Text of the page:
Isabella’s instrumental works, which appeared in 1693, are apparently the earliest published sonatas by a woman. The collection consists of eleven trio sonatas and one sonata for solo violin and continuo. In our concerts, Rob Diggins will perform one of her most harmonically adventurous works, the Sonata duodecima, an extended work in seven sections. This live recording comes from the same concert in 2003.

Two Tracks Featuring Catherine Webster Released (Audio)

September 14th, 2009 Comments off
Catherine Webster, soprano

Catherine Webster, soprano

The coming season marks the 10th anniversary of Catherine Webster’s first appearances with Magnificat. Her debut in our performances of the music of Chiara Margarita Cozzolani in December 1999 was especially memorable and she has been a fixture in Magnificat productions ever since. In October she will sing the role of Alcina in Francesca Caccini’s La Liberazione di Ruggiero. The Alcina role features the extraordinary “complaint”, in which the evil but alluring sorceress, upon the news that Ruggiero has forsaken her to return to Bradamante and to his soldierly duties, attempts to change his mind first through pleading, then seduction, and finally fury. Caccini masterfully captures this emotional range with an exhilirating panoply of expressive musical devices. We are all looking forward to hearing Catherine sing one of the first great sorprano roles in the history of opera.

Magnificat/Si dolce è'l tormentoMagnificat has released two tracks from live performances that feature Catherine. The first is Monteverdi’s solo soprano setting of Carlo Milanuzzi’s Si dolce e’l tormento, which conveys a range of emotion that belies its simple strophic form. This exquisite madrigal was not originally in the plans for Magnificat’s November 2004 program “A Due Voci Pari”, but during the rehearsals for those concerts, David Tayler suggested that we add it. After one run-through in the dress rehearsal it was clear that this was destined to become one of the most unforgettable Magnificat performances ever. The live recording is from the performance at St. Gregory Nyssen in San Francisco, November 14, 2004.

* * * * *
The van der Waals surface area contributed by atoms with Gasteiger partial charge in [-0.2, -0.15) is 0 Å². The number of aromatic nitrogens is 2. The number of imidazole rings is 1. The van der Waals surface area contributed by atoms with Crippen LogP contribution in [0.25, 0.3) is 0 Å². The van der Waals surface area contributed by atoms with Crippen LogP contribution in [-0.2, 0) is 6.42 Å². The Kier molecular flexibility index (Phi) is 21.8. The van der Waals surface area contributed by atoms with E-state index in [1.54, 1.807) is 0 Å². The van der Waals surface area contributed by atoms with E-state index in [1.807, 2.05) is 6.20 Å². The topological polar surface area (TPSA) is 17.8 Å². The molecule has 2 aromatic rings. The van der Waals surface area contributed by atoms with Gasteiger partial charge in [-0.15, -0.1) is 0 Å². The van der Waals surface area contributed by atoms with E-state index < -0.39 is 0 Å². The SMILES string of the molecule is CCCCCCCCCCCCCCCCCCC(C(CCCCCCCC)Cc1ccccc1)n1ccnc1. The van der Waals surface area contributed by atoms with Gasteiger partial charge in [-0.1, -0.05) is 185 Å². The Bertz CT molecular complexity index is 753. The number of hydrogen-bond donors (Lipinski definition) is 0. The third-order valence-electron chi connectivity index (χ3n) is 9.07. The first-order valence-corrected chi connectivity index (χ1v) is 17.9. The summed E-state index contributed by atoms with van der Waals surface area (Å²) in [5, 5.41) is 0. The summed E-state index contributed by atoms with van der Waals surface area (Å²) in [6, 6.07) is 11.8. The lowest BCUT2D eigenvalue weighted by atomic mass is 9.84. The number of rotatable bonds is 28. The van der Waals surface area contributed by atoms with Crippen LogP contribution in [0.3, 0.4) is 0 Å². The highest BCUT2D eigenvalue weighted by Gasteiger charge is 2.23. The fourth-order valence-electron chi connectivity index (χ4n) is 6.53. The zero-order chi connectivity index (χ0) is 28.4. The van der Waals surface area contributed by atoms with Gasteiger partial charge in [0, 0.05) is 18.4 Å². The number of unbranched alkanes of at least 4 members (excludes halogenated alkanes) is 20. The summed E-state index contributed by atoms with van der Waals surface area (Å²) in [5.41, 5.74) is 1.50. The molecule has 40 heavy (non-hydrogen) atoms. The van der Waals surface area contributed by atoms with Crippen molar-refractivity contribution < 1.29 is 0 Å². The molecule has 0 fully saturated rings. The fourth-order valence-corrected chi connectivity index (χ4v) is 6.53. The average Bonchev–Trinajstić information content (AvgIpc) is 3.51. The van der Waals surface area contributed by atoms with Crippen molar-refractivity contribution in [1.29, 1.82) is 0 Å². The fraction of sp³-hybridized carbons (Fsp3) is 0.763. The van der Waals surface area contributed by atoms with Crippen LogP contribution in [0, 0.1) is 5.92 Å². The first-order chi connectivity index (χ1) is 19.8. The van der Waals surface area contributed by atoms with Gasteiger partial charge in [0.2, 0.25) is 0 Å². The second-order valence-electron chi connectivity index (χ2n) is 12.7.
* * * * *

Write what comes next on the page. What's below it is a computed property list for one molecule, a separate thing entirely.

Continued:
Download Si dolce è’l tormento

Isabella Leonarda Lætatus sumThe second track we are releasing is Isabella Leonarda’s setting of the psalm Lætatus sum for solo soprano, violins and continuo, drawn from the composer’s last collection of liturgical texts, the Salmi Concertati a 4 voci con strumenti, op. 19, published in Bologna in 1698. These works represent her most modern works, stylistically and harmonically, and the collection appears as a counterpart to her setting of the mass ordinary for the same vocal and instrumental forces published two years earlier. This live and unedited recording is from a Magnificat performance at St. Gregory Nyssen in San Francisco on February 2, 2003. Rob Diggins and Jolianne von Einem play violin, John Dornenburg, violone, David Tayler, theorbo, and Hanneke van Proosdij, organ.

Download Isabella Leonarda’s Lætatus sum

These and other Magnificat recordings can also be heard at last.fm and InstantEncore.com.